The violent shade of purple on my flawlessly manicured nails glints in the neon light as I stroke the teller’s cheek. It’s late in the evening and we’re driving through the city, searching for somewhere to eat. But I’m not feeling very hungry. Not for anything off the menu of a swish upscale bistro, anyway. Goosebumps rise on his arms where the cuffs of his sleeves have been rolled up. They were rolled up when I met him in the bank this afternoon. It was awfully stuffy in there. But I know it was me making him sweat when I placed my number, written in calligraphy, on top of my deposit and gave him my most devious smile.
His name was Lyle. The name didn’t fit him. Poor Lyle. I never removed my gaze as I asked questions about his job and whether he liked being a teller.
“No,” he replied nervously, I was making him uncomfortable, “I just… I just, uh… it pays the bills.”
“You’re a funny one,” I laugh, playfully hitting his shoulder and then sighing, “Do you want to just pull into a parking lot somewhere?”
“W-w-why?” Lyle stutters. I chuckle placidly and unfasten my seatbelt.
“There,” I say, pointing to a pub snuggled in between two larger buildings.
I’ve always found that I have some quality that compels people to do what I want. And just as I suggest, Lyle pulls into a parking spot and cuts the engine. His breathing is audible. It puts me in the mood. I lean over kiss him gently. Lyle’s eyes have grown wide with what he thinks he understands.
“Shhh. I’ve got a dark alley and a bad idea that says you should shut your mouth,” I cut him off in a whisper. His attention is centered on me now as I open the car door and slip outside into the frigid air. I wait for his footsteps close behind me before I turn to look at him and take his hand. I’ve never seen a man so edgy. Perhaps my little Lyle has a sixth sense.
Glancing over my shoulder, I pull him into the alleyway and press him to the hard brick of the building. Lyle’s dark brown eyes reflect my own blue ones in the sliver of moonlight I’ve positioned us under.
“Lyle,” I sigh into his ear, “Do you know why we’re here?”
Lyle’s chest rises and falls rapidly between his words, “I think. Um, yes?”
God, it’s killing me to see him like this. Oh, the irony.
“Lyle,” I breathe again as I leave tiny kisses along his jaw and finally reach his mouth. Little by little, I pull back from Lyle’s lips and like any man, he pushes from the wall to get close to me again. And when we’re in total darkness against the opposite wall, I’ve got him right where I want him. My fingers, tangled in his hair, move down his chest and leap lightly to my own jacket, ever edging closer to the initiator of Lyle’s ill fate.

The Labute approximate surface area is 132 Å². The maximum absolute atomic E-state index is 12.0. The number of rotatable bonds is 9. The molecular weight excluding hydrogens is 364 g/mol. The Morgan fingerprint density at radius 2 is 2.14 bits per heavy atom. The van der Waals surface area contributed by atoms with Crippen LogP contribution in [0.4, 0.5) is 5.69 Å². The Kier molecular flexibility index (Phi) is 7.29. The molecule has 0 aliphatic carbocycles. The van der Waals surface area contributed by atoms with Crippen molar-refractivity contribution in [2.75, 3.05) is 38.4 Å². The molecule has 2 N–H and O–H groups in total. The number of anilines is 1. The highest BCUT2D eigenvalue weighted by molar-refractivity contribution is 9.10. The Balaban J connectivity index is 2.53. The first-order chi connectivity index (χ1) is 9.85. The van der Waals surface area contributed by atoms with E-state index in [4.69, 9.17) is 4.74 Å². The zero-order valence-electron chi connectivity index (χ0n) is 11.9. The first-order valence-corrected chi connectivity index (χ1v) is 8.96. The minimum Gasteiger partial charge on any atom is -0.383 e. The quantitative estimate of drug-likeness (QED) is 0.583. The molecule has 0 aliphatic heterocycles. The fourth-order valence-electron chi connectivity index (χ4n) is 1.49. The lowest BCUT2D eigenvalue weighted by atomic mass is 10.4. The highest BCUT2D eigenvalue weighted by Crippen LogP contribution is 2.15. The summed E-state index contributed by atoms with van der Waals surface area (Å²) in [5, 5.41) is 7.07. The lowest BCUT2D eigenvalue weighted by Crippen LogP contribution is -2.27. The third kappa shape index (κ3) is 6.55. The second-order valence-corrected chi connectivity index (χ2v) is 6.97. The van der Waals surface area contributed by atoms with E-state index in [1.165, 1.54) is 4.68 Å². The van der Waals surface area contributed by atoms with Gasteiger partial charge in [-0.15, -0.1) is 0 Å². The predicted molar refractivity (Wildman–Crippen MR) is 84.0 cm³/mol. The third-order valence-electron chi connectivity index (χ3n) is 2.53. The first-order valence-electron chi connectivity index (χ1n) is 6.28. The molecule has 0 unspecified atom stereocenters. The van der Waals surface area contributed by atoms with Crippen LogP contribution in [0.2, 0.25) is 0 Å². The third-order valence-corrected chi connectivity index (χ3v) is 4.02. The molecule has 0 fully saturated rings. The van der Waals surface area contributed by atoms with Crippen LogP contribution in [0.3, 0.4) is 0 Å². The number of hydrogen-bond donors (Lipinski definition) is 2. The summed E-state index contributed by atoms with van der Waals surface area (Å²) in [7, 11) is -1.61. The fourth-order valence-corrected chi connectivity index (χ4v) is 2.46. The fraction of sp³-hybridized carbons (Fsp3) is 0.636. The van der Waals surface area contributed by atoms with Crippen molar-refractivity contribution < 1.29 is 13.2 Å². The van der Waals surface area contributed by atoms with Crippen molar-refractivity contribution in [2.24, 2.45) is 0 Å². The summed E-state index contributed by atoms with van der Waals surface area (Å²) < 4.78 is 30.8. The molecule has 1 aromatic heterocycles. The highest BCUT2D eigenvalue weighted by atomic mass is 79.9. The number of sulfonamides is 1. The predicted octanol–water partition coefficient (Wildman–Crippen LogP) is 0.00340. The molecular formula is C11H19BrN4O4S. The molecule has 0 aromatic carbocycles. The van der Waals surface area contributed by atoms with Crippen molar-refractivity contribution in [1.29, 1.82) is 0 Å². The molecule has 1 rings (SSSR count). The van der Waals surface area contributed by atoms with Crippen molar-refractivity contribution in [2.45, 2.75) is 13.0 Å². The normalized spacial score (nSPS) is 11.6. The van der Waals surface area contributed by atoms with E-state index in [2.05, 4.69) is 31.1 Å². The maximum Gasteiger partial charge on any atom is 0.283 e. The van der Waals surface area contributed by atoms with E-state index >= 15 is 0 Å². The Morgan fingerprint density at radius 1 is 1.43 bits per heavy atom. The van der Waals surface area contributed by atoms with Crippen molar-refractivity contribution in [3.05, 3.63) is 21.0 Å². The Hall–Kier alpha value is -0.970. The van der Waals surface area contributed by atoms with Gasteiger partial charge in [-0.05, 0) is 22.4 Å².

I reach down and ease the switchblade from the pocket of my coat. It comes out, the blade bursting forth eagerly. My arm wraps around Lyle’s waist. The knife strikes like a viper. The sudden rigidity of Lyle’s muscles so close to me is quite a turn on. For an instant, I regret stabbing him. But my hand flexes again and penetrates the flesh of his back once more.
“Poor Lyle,” I coo to him as his dulling eyes stare into me. I think the previous confusion about our relationship is clearing up.
“It’s just your unlucky night, isn’t it?” I ask sympathetically. Lyle says nothing, but he grabs one of my wrists as he falls to the ground and pulls me down. One of my nails snaps painfully as it connects with the pavement. My temper flares up.
“Do you know how much a manicure costs?” I hiss as I stand and brush myself off. I lift the hem of my dress and remove the pistol that is strapped to my thigh. I study the broken nail, pouting. With a twitch of my finger the bullet is burried in Lyle’s skull. I don’t even have to look.
“What a jerk,” I mumble, wiping my knife on Lyle’s coat and shoving the gun into my pocket with it. Content once more, I grab Lyle’s keys and wallet from his pants pocket. My brisk stride carries me back to his car.
With a sigh of pleasure at the instant gratification of my job, I slide into the driver’s seat of Lyle’s jeep. He was just another victim in a city that read the newspapers every morning with bleary eyes that hadn’t yet felt the effects of the coffee as perused the obituaries as casually as the personal ads. They didn’t really care. He wasn’t my problem. He wasn’t anyone’s problem. He was just one less teller to try and embezzle money from the bank.
Sweeney Todd, he wasn’t all that bad a guy. I mean, he had the right idea. I have to wonder if I’ll meat my end like him some day though.
I love puns about death.
But for now, I’m the ultimate killer. No one likes to suspect the beautiful woman. And the beautiful woman doesn’t like to be suspect. The system is flawless. Because everyone is just as guilty as they are naïve.
Early in my career I had a few mishaps, a couple of close calls. But luckily Mom and Dad knew all the tricks. The evidence disappeared, someone else was framed then proven innocent and the case went unsolved. That’s how it went down and that’s how it stayed. Six feet down. Just like I like it.
My first murder was glorious. I was three weeks from turning 21. Dad told me he had a previous engagement so I would have to take care of a little something for him. He handed me a revolver and a scrap of paper with identification scribbled on it. Then he walked out the front door of my apartment. That was how it all began.